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November 21, 2011
IPCC Links Extreme Weather Events to Climate Change
    by Robert Kropp

In a summary released for policymakers in advance of its full report, the Intergovernmental Panel on Climate Change considers it highly likely that the increase in extreme weather events and disasters is due to man-made climate change.


The Intergovernmental Panel on Climate Change (IPCC) won't be releasing its full report on the effects of climate change on extreme weather events until February, but last week it published a Summary for Policymakers. Only the most doctrinaire of climate deniers could fail to recognize the summary as essential reading.

An increase in the number of extreme weather events is considered an early warning signal of the effects of climate change. And although IPCC acknowledges that any single extreme weather event or disaster cannot be conclusively attributed to climate change, the number of them has increased since the 1950s, as has global warming.

"It is virtually certain that increases in the frequency and magnitude of warm daily temperature extremes and decreases in cold extremes will occur in the 21st century on a global scale," the report states. "It is likely that the frequency of heavy precipitation will increase in the 21st century over many regions."

It is very likely as well, the report continued, that "average sea level rise will contribute to upward trends in extreme sea levels in extreme coastal high water levels."

While the report attributed only medium confidence to the finding that droughts will intensify in many areas, due to decreased precipitation and increased evaporation, it did conclude that the frequency of extreme heat waves will increase.

The report was summarized for policymakers in advance of its publication because of the vulnerability of many populations, especially those in developing nations, to the effects of climate change and extreme weather events and disasters in particular. Between 1970 and 2008, for example, more than 95% of deaths from natural disasters occurred in developing nations.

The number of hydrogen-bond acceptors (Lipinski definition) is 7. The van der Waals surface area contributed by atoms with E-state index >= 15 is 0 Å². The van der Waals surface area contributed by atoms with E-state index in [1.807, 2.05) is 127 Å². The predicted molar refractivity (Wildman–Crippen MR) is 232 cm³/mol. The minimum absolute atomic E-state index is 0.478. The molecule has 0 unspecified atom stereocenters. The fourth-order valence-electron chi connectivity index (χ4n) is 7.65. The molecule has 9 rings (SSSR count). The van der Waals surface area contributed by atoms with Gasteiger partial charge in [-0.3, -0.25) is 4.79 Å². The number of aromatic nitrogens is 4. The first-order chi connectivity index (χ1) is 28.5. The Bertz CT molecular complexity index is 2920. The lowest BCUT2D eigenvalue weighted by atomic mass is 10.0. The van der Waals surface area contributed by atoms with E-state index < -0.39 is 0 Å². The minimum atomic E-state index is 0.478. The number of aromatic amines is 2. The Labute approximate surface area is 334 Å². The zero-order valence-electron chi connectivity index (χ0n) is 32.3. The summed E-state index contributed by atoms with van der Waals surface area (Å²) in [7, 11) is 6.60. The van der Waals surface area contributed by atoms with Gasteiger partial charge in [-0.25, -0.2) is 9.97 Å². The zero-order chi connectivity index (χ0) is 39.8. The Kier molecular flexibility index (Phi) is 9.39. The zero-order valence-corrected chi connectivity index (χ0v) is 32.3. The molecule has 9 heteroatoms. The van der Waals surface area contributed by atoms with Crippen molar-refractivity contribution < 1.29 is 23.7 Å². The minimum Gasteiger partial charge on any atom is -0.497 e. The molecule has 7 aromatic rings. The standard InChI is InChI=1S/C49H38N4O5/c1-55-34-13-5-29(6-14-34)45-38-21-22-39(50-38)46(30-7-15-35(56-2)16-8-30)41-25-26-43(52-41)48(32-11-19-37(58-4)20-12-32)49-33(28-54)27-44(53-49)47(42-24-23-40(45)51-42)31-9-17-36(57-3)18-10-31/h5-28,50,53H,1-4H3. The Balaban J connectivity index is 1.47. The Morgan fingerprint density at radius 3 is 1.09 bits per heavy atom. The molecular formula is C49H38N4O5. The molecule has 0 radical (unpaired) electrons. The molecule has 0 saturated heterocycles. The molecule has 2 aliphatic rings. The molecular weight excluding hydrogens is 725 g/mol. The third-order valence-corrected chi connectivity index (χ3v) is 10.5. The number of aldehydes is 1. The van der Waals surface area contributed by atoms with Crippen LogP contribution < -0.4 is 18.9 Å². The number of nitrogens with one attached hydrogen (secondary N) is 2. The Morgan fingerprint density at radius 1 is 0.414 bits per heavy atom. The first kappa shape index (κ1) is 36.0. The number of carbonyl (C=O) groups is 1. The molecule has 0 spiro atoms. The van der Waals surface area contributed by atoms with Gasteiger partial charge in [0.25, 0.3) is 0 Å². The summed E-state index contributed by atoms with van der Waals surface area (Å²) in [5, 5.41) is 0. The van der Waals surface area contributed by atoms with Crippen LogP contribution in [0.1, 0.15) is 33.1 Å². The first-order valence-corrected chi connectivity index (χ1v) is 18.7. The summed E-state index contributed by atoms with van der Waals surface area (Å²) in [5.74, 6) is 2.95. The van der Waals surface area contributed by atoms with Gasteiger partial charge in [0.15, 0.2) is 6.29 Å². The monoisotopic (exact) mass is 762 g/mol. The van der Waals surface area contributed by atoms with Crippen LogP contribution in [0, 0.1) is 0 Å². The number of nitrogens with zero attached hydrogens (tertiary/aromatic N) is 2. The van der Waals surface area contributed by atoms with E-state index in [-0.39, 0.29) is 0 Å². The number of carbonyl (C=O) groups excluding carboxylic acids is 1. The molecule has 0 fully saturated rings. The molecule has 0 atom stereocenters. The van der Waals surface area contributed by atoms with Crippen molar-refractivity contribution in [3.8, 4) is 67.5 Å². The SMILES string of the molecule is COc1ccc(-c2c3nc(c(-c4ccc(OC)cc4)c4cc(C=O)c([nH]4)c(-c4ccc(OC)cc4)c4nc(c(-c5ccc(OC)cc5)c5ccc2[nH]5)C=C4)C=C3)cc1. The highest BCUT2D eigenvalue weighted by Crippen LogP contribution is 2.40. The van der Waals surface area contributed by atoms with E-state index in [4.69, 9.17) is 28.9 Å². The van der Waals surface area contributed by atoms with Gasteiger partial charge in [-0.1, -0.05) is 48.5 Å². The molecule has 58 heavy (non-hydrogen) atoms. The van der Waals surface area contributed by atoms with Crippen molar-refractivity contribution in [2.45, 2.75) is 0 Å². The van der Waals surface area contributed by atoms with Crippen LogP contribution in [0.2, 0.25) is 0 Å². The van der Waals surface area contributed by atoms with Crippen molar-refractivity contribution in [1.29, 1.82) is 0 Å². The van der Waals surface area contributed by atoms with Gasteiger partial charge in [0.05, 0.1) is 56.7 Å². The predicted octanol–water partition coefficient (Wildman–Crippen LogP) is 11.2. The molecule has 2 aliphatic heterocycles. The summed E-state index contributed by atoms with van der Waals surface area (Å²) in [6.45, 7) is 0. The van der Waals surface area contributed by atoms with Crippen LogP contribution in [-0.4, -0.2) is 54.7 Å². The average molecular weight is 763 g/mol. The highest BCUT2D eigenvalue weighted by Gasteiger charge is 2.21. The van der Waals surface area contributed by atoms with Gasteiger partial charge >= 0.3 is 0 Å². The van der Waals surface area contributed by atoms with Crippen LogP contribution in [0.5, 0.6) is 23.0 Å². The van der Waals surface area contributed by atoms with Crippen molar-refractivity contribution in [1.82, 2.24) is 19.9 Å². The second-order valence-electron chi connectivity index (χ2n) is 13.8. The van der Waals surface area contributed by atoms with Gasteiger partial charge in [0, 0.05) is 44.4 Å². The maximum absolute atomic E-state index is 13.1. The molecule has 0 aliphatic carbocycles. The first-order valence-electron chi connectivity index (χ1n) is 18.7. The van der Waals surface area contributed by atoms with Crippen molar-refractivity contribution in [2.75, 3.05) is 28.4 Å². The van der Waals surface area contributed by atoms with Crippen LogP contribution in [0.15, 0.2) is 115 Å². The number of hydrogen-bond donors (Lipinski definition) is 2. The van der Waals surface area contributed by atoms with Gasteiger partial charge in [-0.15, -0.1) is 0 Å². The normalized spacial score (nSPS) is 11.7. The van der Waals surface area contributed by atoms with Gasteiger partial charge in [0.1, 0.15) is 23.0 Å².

"Rapid urbanization and the growth of megacities, especially in the developing countries, have led to the emergence of highly vulnerable urban communities, particularly through informal settlements and inadequate land management," the report states.

The summary for policymakers was released in advance of next week's opening of the 17th Conference of the Parties (COP17) in Durban, South Africa, where global leaders will meet yet again to try to hammer out a meaningful international agreement on addressing climate change.

The new report has already drawn criticism from advocates who find its conclusions far too conservative. Writing at Think Progress, physicist Joe Romm stated, "The thing to remember about IPCC reports is that pretty much everyone involved has to sign off on every word, so it is inevitably a least common denominator document."

"The actual scientific literature from 2011 is far more useful than this report," Romm continued. Quoting from one such report, he wrote, "Human-induced increases in greenhouse gases have contributed to the observed intensification of heavy precipitation events found over approximately two-thirds of data-covered parts of Northern Hemisphere land areas."

In response to Romm's criticism, IPCC author Richard Klein wrote, "I have been impressed with the rigor with which my co-authors have assessed the climate science of both observations and projections of extreme weather and climate events. I am also impressed with the solid discussions that took place among governments and between governments and authors this week."

 

 
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